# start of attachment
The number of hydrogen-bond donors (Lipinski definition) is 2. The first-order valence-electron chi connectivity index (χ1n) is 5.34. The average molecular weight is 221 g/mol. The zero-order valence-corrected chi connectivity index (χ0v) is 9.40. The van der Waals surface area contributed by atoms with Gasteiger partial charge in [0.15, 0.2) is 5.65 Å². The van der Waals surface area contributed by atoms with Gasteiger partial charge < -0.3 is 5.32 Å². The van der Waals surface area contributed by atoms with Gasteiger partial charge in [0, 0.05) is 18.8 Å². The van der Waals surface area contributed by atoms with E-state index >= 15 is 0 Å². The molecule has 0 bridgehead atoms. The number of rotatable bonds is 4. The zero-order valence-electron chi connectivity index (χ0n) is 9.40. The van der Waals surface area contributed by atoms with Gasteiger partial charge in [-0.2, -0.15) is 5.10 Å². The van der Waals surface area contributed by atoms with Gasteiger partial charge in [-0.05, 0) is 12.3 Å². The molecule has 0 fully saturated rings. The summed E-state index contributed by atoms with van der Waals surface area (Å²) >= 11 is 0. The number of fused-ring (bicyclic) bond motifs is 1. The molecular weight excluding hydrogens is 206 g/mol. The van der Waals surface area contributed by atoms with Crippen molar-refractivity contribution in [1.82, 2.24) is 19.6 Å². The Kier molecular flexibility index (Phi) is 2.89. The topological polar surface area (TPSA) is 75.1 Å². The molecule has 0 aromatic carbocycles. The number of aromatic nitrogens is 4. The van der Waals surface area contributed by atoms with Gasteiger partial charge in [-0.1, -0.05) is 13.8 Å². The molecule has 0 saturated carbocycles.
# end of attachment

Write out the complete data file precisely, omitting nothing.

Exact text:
The number of hydrogen-bond donors (Lipinski definition) is 2. The first-order valence-electron chi connectivity index (χ1n) is 5.34. The average molecular weight is 221 g/mol. The zero-order valence-corrected chi connectivity index (χ0v) is 9.40. The van der Waals surface area contributed by atoms with Gasteiger partial charge in [0.15, 0.2) is 5.65 Å². The van der Waals surface area contributed by atoms with Gasteiger partial charge < -0.3 is 5.32 Å². The van der Waals surface area contributed by atoms with Gasteiger partial charge in [0, 0.05) is 18.8 Å². The van der Waals surface area contributed by atoms with E-state index >= 15 is 0 Å². The molecule has 0 bridgehead atoms. The number of rotatable bonds is 4. The zero-order valence-electron chi connectivity index (χ0n) is 9.40. The van der Waals surface area contributed by atoms with Gasteiger partial charge in [-0.2, -0.15) is 5.10 Å². The van der Waals surface area contributed by atoms with Gasteiger partial charge in [-0.05, 0) is 12.3 Å². The molecule has 0 fully saturated rings. The summed E-state index contributed by atoms with van der Waals surface area (Å²) >= 11 is 0. The number of fused-ring (bicyclic) bond motifs is 1. The molecular weight excluding hydrogens is 206 g/mol. The van der Waals surface area contributed by atoms with Crippen molar-refractivity contribution in [1.82, 2.24) is 19.6 Å². The Kier molecular flexibility index (Phi) is 2.89. The topological polar surface area (TPSA) is 75.1 Å². The molecule has 0 aromatic carbocycles. The number of aromatic nitrogens is 4. The van der Waals surface area contributed by atoms with Gasteiger partial charge in [-0.1, -0.05) is 13.8 Å². The molecule has 0 saturated carbocycles.